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Thread: Wagner Reexamined

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    Default Wagner Reexamined

    I ran across this interesting book of essays recently. It explores how Wagner was using current ideas of class, found in Marxism, notably an obscure book called "What is Property." According to this, Wagner was using new emerging ideas about class struggle, and how he symbolized these various factions with Gods (who represented the upper aristocracy), Giants (who represented large bourgoise or large corporations), trolls, or the Niebelung (who represented the lesser bourgoise of small manufacturers, shops, craftsmen), and I forget what else. It seems to make sense, though.

    A redeeming quote from Wagner was included; he at first said that "greed is the root of all mankind's woes" or something to that effect; but he later changed this to the perception that "all humanity desires one thing: simply to be loved."

    I found this touching, and I can really relate to this; in my mind, this somewhat redeems Wagner in my mind.
    Last edited by millionrainbows; Mar-24-2016 at 17:32.

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    Senior Member GioCar's Avatar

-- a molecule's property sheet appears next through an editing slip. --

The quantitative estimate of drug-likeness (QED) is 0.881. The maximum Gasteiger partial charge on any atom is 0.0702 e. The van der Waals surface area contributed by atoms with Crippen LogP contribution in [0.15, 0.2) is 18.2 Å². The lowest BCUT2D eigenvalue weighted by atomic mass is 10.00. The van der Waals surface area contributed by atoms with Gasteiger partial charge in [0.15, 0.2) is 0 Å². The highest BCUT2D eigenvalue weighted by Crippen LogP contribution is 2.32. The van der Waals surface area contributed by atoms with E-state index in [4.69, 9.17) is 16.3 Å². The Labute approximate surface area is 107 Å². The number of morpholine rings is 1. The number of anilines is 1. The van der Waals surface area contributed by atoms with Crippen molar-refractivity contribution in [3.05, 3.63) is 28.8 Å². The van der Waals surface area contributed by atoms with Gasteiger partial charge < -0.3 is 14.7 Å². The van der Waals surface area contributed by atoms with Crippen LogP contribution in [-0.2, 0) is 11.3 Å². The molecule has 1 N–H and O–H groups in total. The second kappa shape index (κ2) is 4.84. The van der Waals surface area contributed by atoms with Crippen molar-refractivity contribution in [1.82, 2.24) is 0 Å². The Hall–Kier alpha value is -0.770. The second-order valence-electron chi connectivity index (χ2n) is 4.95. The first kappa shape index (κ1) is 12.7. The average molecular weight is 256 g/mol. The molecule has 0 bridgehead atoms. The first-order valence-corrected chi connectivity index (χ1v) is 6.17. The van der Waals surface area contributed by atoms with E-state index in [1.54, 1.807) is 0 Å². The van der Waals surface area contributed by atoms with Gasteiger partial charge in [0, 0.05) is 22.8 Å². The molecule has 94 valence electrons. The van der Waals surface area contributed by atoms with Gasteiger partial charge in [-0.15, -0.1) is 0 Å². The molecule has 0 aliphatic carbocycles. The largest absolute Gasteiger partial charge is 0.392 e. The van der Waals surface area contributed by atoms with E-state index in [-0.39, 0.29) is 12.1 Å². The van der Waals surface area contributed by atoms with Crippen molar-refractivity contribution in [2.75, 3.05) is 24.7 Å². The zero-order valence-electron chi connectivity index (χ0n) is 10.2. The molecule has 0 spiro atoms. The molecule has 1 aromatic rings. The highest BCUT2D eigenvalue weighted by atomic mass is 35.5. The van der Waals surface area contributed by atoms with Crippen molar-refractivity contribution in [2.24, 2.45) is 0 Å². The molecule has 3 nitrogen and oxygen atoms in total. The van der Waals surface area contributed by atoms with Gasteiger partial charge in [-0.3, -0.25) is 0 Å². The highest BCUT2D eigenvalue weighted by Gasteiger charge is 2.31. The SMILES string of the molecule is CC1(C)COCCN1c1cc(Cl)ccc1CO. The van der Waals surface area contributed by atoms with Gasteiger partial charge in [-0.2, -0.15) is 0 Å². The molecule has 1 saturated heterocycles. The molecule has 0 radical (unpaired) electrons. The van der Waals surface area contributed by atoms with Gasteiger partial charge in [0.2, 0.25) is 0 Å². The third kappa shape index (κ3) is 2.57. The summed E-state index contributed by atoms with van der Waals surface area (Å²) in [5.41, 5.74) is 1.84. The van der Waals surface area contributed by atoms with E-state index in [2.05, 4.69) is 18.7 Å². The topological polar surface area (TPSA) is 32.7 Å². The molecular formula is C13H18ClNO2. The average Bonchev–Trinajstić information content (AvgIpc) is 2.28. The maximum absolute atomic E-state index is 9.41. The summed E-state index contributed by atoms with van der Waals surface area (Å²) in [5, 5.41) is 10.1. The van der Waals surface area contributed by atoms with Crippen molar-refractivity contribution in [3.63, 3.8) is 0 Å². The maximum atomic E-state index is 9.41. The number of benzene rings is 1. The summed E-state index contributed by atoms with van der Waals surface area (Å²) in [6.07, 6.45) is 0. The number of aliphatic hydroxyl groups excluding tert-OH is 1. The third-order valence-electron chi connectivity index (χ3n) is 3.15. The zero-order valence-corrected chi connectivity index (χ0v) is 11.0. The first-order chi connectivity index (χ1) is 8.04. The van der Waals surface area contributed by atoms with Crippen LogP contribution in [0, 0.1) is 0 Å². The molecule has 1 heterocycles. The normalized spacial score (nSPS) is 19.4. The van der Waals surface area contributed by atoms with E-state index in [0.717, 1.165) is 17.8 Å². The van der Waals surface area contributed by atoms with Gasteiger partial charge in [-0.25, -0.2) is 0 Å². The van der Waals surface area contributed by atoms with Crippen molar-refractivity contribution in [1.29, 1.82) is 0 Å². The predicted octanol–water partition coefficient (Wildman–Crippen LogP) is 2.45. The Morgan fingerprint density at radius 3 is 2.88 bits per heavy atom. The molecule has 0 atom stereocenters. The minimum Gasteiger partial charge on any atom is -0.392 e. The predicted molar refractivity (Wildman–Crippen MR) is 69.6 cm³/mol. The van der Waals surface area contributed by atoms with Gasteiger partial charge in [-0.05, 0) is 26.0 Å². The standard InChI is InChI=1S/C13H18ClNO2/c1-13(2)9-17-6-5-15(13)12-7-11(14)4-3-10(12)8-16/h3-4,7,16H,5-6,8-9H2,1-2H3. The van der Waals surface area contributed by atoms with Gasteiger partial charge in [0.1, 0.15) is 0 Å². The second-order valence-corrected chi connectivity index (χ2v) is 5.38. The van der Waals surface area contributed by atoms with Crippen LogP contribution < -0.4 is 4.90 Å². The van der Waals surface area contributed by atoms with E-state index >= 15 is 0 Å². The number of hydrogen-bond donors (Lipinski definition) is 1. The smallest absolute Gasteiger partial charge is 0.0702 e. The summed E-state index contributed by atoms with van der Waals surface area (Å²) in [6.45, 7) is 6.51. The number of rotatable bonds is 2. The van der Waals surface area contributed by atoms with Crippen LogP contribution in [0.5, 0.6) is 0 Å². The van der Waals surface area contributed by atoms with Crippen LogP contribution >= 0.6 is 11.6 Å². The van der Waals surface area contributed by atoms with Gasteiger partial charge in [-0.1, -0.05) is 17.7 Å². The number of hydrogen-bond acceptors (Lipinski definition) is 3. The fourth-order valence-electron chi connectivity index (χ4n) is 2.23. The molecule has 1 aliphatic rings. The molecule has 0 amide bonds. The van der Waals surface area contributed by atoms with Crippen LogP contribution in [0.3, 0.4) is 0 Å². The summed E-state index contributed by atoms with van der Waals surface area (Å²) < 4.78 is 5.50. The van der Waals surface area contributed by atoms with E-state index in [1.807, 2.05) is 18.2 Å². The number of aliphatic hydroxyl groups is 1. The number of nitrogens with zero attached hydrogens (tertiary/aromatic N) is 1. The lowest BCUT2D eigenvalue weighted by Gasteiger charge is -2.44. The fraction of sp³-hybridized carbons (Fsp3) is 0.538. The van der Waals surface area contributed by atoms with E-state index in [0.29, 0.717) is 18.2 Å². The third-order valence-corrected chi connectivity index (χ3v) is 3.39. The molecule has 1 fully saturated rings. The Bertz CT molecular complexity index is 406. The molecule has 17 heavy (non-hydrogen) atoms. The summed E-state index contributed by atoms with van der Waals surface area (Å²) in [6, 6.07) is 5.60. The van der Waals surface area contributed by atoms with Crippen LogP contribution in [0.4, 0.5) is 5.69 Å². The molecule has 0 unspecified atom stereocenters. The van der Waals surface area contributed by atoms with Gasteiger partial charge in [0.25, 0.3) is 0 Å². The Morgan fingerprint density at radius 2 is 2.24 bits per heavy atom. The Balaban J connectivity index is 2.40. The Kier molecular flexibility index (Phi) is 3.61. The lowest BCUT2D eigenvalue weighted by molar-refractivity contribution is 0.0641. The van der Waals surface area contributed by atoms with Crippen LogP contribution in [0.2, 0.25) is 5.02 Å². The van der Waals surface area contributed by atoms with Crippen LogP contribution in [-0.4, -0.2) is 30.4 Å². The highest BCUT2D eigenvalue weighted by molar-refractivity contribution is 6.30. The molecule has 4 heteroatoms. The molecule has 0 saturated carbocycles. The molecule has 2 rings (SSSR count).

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    You also may have heard of George Bernard Shaw's The Perfect Wagnerite.

    An interesting reading, altought a bit "aged"

    The point is that Wagner is much much much much much more than a bunch of gods, heroes, giants, dwarves and valkyries wearing ridiculous helms.

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    Quote Originally Posted by GioCar View Post
    You also may have heard of George Bernard Shaw's The Perfect Wagnerite.

    An interesting reading, altought a bit "aged"

    The point is that Wagner is much much much much much more than a bunch of gods, heroes, giants, dwarves and valkyries wearing ridiculous helms.
    Yes, I'm beginning to see beyond those trappings.

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